Via Dr. Stefan Gruenwald
trampolinecalf's comment, September 27, 2013 2:52 AM
Rescooped by candygrubb from The Creative Process!

What True Love Has To Do With Great Innovation

What True Love Has To Do With Great Innovation | survival gear |
When you're in love, it's like the rest of the world doesn’t exist. It's no different when you're pursuing a great idea.

Via axelletess
Jens Mühlner's curator insight, January 22, 2014 2:50 AM

"When it comes down to it, when you’re in love, you feel like the best version of yourself. Your capacity for giving is at its max. You feel limitless. An organization’s job is to do that, to replicate the feeling of possibility and elicit the best in its employees. A scenario that strives to allow each person to contribute great work is the foundation for accessing creativity and ultimately the basis for innovation."

Rescooped by candygrubb from CxConferences!

AROB 18th 2013, International Symposium on Artificial Life and Robotics

The Eighteenth International Symposium on Artificial Life and Robotics
(AROB 18th)
Jan 30 - Feb 1, 2013
Daejeon Convention Center, Daejeon, KOREA

Via Complexity Digest
MelissaRossman's comment, August 30, 2013 10:21 AM
really nice
Rescooped by candygrubb from Geography Education!

Religious Geographies

Religious Geographies | survival gear |

Via Seth Dixon
Jacob Ramsey's comment, September 1, 2013 10:42 PM
Its really interesting how a so many people can collaborate on one topic to bring not only the history of a ideal, but the true history of a long line of people that were a big part of the development of the west in the United States. We always learn about how this and that president did something to help the country expand but it would very interesting to see how we as a country grew from the influences of someone outside of our own society. And not only does this book offer maps but it also includes charts and timelines!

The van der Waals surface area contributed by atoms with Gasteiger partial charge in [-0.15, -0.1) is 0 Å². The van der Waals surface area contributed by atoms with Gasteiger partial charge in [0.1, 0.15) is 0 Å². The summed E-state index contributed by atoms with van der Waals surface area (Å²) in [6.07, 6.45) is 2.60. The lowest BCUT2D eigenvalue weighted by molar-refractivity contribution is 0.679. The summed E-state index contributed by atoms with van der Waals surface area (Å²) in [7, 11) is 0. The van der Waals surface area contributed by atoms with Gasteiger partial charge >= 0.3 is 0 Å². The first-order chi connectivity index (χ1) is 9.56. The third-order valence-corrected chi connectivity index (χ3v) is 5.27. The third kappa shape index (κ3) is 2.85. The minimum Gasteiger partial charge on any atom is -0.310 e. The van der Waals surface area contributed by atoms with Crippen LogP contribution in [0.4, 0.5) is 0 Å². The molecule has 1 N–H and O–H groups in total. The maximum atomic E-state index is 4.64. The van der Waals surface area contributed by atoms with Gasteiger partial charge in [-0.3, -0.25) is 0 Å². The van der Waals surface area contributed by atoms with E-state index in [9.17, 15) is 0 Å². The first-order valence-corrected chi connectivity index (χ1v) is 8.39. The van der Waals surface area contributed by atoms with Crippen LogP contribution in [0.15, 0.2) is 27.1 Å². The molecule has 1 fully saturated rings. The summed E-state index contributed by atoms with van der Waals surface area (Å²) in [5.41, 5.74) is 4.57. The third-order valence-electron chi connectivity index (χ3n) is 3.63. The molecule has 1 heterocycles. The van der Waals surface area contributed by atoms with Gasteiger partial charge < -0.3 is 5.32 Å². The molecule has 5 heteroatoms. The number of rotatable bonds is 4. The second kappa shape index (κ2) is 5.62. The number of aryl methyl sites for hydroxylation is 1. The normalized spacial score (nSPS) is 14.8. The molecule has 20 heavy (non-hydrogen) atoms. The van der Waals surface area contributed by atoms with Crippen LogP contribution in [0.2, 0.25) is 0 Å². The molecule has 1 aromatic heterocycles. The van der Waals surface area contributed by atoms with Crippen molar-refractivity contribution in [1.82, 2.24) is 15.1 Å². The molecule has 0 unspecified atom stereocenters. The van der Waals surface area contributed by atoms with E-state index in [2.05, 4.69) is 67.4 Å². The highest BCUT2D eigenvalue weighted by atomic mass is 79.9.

Kendall Belleville's comment, September 2, 2013 5:11 PM
It is really cool to see how much of tho religions are in the United States. it is really nice to see that people are being supportive of them. It is interesting that there are large areas of religion and then some areas have very little.
Sid McIntyre-DeLaMelena's curator insight, May 29, 2014 12:30 AM

This map conveys the population of Mormons in each state. The sizes of the states are presented as corresponding the the Mormon population in each. The map links to more than what it shows. When you ask why are so many Mormons in Utah you can look into the past of Utah and the past of Mormons and you will find that Mormons settled in Utah following one of their leaders. You can then even ask the question why are Mormons still migrating to Utah or the question why did they stay there. Human geography can help us find the answers to these questions. A shared ideology among the community. A lack of repercussion for being open about their belief. A sense of belonging. Family connections. Human Geography help us unravel these mysteries which were brought to our attention by a simple map.

Regional spaces of Mormon's (such as the rather Formal region of Utah) are shown through the map and show the distribution of Mormonism throughout the world.

Rescooped by candygrubb from Google Lit Trips: Reading About Reading!

Literary And Mainstream Novels: What's The Difference?

Literary And Mainstream Novels: What's The Difference? | survival gear |
From Writer's Relief staff: The guidelines for literary and mainstream fiction often differ from those of popular fiction such as romance novels, fantasy novels, crimes novels, etc.

Via GoogleLitTrips Reading List
GoogleLitTrips Reading List's curator insight, August 23, 2013 1:20 PM

The intention of this article is to advise writers about how publishers distinguish literary novels from mainstream novels. It does not appear to imply that literary novels are good and mainstream novels are bad. Though in its distinguishing the former from the latter, the distinctions made are probably a fairly common identificaiton of the elements generally accepted as separating the best from the rest.


Setting that aside, there may be something to be said about the way Literary Novels are described. Rather than define them by long standing reputation or author's literary prestige, the distinctions focus upon the "...ideas, themes, and concerns of the novelist..." and elements such as prose style. 


I was particuarly interested in this quote...




"The plot isn’t the main focus in literary fiction; rather, the history, social issues, and character developments that are a part of the story take precedence."



I often refer to this as the "yeah-but-what's-this-old-story-got-to-do-with-anything-I-care-about" factor. Or, what I was taught to call the "universal truths."